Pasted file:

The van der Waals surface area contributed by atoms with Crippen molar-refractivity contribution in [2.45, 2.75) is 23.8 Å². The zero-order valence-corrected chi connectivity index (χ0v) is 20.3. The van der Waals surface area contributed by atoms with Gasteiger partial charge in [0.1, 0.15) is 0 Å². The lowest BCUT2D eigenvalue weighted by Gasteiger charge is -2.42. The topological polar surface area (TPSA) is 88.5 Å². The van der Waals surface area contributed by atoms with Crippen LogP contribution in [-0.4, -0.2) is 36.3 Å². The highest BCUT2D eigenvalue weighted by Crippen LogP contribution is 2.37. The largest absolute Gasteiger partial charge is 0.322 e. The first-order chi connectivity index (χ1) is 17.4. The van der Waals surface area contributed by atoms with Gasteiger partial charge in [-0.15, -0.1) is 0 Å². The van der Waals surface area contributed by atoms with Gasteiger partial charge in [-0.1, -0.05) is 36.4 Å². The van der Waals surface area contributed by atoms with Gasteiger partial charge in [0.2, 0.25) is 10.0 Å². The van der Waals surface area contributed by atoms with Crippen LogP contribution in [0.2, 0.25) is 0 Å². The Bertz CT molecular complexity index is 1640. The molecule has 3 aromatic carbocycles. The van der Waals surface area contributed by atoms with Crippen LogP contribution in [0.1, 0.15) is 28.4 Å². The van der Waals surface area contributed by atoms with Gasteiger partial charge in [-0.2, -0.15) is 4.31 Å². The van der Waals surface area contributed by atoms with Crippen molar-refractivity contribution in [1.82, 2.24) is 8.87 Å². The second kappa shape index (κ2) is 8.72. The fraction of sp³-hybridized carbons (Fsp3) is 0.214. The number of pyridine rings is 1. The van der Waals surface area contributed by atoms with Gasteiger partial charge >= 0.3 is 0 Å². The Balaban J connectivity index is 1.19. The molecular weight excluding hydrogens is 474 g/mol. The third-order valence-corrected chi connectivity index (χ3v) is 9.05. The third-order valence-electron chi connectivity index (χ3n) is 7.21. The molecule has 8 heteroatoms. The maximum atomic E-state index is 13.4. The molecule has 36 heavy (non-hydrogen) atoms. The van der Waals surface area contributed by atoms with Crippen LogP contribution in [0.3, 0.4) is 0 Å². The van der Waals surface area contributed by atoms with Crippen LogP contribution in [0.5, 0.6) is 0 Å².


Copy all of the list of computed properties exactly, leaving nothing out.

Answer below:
The van der Waals surface area contributed by atoms with Crippen molar-refractivity contribution in [2.45, 2.75) is 23.8 Å². The zero-order valence-corrected chi connectivity index (χ0v) is 20.3. The van der Waals surface area contributed by atoms with Gasteiger partial charge in [0.1, 0.15) is 0 Å². The lowest BCUT2D eigenvalue weighted by Gasteiger charge is -2.42. The topological polar surface area (TPSA) is 88.5 Å². The van der Waals surface area contributed by atoms with Crippen LogP contribution in [-0.4, -0.2) is 36.3 Å². The highest BCUT2D eigenvalue weighted by Crippen LogP contribution is 2.37. The largest absolute Gasteiger partial charge is 0.322 e. The first-order chi connectivity index (χ1) is 17.4. The van der Waals surface area contributed by atoms with Gasteiger partial charge in [-0.15, -0.1) is 0 Å². The van der Waals surface area contributed by atoms with Gasteiger partial charge in [-0.1, -0.05) is 36.4 Å². The van der Waals surface area contributed by atoms with Gasteiger partial charge in [0.2, 0.25) is 10.0 Å². The van der Waals surface area contributed by atoms with Crippen LogP contribution in [0.2, 0.25) is 0 Å². The Bertz CT molecular complexity index is 1640. The molecule has 3 aromatic carbocycles. The van der Waals surface area contributed by atoms with Crippen LogP contribution in [0.1, 0.15) is 28.4 Å². The van der Waals surface area contributed by atoms with Gasteiger partial charge in [-0.2, -0.15) is 4.31 Å². The van der Waals surface area contributed by atoms with Crippen molar-refractivity contribution in [1.82, 2.24) is 8.87 Å². The second kappa shape index (κ2) is 8.72. The fraction of sp³-hybridized carbons (Fsp3) is 0.214. The number of pyridine rings is 1. The van der Waals surface area contributed by atoms with Gasteiger partial charge >= 0.3 is 0 Å². The Balaban J connectivity index is 1.19. The molecular weight excluding hydrogens is 474 g/mol. The third-order valence-corrected chi connectivity index (χ3v) is 9.05. The third-order valence-electron chi connectivity index (χ3n) is 7.21. The molecule has 8 heteroatoms. The maximum atomic E-state index is 13.4. The molecule has 36 heavy (non-hydrogen) atoms. The van der Waals surface area contributed by atoms with Crippen LogP contribution in [0.3, 0.4) is 0 Å². The van der Waals surface area contributed by atoms with Crippen LogP contribution in [0.5, 0.6) is 0 Å².